Saturday, September 22, 2012


Good timing on this one.  Parker has just announced he's back with The Rumour for the first time since 1981, has recorded a new album, and will be doing a big U.S. tour with them this fall.  GP and The Rumour were one of the most explosive live acts of the late 70's, a R 'n' B-rock unit that spat out Parker's unique blend of vintage soul, Van Morrison and angry England.  But Parker moved a bit more into jagged rock in the 80's, and the troupe split after The Up Escalator album.  Fabulously, it's the complete original band reforming, and I can't wait to hear the results.

Meanwhile, this is a tasty double-DVD package (also available on CD), from the venerable German TV show Rockpalast, part of a new series of releases from the show's vault.  Those blessed folks would record the whole live show, and broadcast it across Europe.  Compare that to TV in North America, where concert shows usually had two or three songs per act, edited.  There are already several Rockpalast shows out, and I'll review more of them in the days ahead.  But this baby was top of the pile for me.  There are two shows, from 1978 and 1980.  And what a difference between the two.  The earlier one showcases the group in its pure R 'n' B phase, songs from the Howlin' Wind and Heat Treatment albums, complete with a four-man horn section.  The latter show sees all but one song from The Up Escalator played, along with a handful of Squeezing Out Sparks numbers, and little from the earlier discs, with the emphasis on punchy choruses and sharp guitars.

It's interesting to watch Parker as a front man in these days, with his big sunglasses barely hiding the piercing glare from his eyes.  He means business, and is deadly serious about these songs.  This is love as the most important thing in the world, worth fighting for, and often a nasty piece of work.  As he sings, "Nobody hurts you harder than yourself".  Even when the tunes themselves are relatively happy, such as Heat Treatment, the band tears into them like they're fighting for their jobs.  They were going to conquer the audience with this music, no matter what was currently in style.  The 1980 show is longer, as Parker had had a hit with Squeezing Out Sparks, affording him an 82-minute set, and a cheering crowd.  The group and horns have to win over the first audience, but it doesn't take them long, and the 60-minute show zips by.  While it's all grand, I'm most impressed by the 1980 set, because it shows just how strong The Up Escalator tracks were.  Sadly, the album tanked, his upward momentum stalled, and name-brand stardom eluded Parker.  Wait though, maybe not so sadly; for my money, his albums have been consistently excellent, although low-key over the past decade.  Maybe fame would have changed that, and what's truly important is the art.  Anyway, lots of it here.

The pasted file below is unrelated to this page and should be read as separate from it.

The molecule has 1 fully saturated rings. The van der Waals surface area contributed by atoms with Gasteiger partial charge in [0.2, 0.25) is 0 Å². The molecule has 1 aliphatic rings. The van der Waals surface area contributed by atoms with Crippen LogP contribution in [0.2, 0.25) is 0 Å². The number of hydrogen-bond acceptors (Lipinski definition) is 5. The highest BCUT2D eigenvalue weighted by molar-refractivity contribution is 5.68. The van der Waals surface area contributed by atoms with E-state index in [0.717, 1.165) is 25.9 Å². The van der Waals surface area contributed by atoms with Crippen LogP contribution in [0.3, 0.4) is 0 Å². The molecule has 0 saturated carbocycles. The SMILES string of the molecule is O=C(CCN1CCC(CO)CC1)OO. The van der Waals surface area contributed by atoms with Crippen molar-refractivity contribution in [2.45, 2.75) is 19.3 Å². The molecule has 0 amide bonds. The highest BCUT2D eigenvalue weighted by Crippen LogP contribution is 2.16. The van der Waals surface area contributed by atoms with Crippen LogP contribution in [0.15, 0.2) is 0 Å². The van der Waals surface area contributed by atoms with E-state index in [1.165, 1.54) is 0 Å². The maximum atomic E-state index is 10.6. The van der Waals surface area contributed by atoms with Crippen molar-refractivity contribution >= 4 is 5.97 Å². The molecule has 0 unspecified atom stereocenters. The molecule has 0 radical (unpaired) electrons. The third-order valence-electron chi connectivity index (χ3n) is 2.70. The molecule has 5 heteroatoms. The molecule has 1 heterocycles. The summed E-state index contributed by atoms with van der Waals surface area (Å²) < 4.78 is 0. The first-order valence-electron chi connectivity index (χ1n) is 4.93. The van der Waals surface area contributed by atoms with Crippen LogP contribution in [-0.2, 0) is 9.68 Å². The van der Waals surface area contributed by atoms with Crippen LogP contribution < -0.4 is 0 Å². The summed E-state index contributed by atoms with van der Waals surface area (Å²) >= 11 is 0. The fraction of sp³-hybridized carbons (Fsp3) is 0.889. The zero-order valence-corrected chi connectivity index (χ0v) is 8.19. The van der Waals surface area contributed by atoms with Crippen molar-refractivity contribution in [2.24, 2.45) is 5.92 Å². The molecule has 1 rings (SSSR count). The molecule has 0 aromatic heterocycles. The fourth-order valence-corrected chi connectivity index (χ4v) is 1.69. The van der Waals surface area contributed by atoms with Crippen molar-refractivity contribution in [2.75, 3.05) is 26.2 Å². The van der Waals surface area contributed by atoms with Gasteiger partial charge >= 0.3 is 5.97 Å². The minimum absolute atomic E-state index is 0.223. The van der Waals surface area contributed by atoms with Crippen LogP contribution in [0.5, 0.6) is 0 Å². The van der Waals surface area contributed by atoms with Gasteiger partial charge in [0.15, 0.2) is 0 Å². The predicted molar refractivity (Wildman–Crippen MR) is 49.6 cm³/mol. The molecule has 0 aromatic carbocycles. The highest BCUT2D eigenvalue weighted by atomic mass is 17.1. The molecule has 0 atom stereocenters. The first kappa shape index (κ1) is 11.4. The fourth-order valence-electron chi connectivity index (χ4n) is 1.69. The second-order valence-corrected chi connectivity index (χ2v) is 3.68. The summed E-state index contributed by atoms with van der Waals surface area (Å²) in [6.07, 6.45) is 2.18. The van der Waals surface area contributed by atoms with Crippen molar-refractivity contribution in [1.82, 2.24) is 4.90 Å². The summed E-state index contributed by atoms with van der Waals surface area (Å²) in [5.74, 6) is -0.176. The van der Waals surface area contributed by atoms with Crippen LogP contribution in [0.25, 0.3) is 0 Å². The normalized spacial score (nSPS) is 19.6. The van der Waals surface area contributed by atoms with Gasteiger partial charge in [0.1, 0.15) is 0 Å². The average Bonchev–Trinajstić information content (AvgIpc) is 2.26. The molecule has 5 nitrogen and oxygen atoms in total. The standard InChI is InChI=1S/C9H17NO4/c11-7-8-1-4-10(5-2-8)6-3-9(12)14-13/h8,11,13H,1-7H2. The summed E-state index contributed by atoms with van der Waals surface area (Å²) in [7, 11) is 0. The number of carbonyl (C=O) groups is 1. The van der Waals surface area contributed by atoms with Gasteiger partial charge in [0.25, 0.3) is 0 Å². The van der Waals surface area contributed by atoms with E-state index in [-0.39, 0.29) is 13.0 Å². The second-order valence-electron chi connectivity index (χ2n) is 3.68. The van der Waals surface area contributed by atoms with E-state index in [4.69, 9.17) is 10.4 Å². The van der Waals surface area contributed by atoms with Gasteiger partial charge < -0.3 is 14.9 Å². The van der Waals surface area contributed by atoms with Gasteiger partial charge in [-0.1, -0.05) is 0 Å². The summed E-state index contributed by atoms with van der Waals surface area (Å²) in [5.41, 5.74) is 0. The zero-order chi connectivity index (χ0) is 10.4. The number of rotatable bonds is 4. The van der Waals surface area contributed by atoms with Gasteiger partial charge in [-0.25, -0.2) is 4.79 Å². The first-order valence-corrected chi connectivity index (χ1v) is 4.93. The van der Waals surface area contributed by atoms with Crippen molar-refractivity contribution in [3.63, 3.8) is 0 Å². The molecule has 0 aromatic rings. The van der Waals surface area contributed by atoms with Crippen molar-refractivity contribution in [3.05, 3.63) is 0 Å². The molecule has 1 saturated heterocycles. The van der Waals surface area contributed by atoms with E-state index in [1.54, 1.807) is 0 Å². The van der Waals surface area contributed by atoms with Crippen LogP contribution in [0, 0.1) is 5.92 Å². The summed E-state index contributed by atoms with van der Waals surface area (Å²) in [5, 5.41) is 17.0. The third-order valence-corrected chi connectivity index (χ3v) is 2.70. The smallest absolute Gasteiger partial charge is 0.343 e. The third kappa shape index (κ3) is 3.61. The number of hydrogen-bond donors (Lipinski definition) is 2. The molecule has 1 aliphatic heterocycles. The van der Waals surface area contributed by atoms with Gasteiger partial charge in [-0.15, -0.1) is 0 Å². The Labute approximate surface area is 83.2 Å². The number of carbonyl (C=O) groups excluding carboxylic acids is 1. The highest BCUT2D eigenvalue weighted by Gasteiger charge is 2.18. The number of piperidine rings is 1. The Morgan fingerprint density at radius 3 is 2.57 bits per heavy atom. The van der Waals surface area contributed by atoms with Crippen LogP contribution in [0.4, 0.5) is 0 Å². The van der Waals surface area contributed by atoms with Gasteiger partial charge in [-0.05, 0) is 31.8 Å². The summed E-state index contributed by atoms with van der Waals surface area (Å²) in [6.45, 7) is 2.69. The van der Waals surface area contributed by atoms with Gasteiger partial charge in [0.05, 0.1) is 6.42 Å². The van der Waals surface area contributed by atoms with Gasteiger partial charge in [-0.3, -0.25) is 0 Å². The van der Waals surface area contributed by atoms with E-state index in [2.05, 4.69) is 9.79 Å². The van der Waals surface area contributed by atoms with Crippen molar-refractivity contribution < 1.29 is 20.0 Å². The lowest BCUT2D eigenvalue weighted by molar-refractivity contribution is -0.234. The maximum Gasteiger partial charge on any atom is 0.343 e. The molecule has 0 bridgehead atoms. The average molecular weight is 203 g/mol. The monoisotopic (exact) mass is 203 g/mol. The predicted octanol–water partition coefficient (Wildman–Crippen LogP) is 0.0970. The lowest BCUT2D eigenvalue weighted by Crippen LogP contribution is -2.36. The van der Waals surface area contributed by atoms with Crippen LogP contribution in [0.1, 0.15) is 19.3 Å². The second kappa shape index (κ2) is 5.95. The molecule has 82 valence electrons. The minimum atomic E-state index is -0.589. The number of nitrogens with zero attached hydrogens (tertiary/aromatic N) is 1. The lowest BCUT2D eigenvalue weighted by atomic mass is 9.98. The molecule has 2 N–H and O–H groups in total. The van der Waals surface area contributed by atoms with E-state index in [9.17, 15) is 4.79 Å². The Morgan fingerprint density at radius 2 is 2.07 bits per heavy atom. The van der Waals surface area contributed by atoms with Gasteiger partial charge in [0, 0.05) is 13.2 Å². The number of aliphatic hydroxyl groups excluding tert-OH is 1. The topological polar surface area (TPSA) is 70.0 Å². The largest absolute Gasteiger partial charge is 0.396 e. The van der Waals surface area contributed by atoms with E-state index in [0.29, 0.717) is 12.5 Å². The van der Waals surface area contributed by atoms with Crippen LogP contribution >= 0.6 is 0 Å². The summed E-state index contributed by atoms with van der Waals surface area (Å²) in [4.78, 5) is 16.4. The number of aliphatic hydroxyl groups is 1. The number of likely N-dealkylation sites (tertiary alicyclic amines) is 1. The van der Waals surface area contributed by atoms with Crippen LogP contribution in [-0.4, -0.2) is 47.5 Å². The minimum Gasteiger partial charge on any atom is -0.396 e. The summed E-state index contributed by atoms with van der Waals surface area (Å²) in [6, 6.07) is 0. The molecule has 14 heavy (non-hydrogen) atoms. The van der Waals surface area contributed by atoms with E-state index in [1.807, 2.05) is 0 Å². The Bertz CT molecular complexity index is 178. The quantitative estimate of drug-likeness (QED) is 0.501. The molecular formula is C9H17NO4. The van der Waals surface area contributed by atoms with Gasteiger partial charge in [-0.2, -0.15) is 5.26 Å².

No comments:

Post a Comment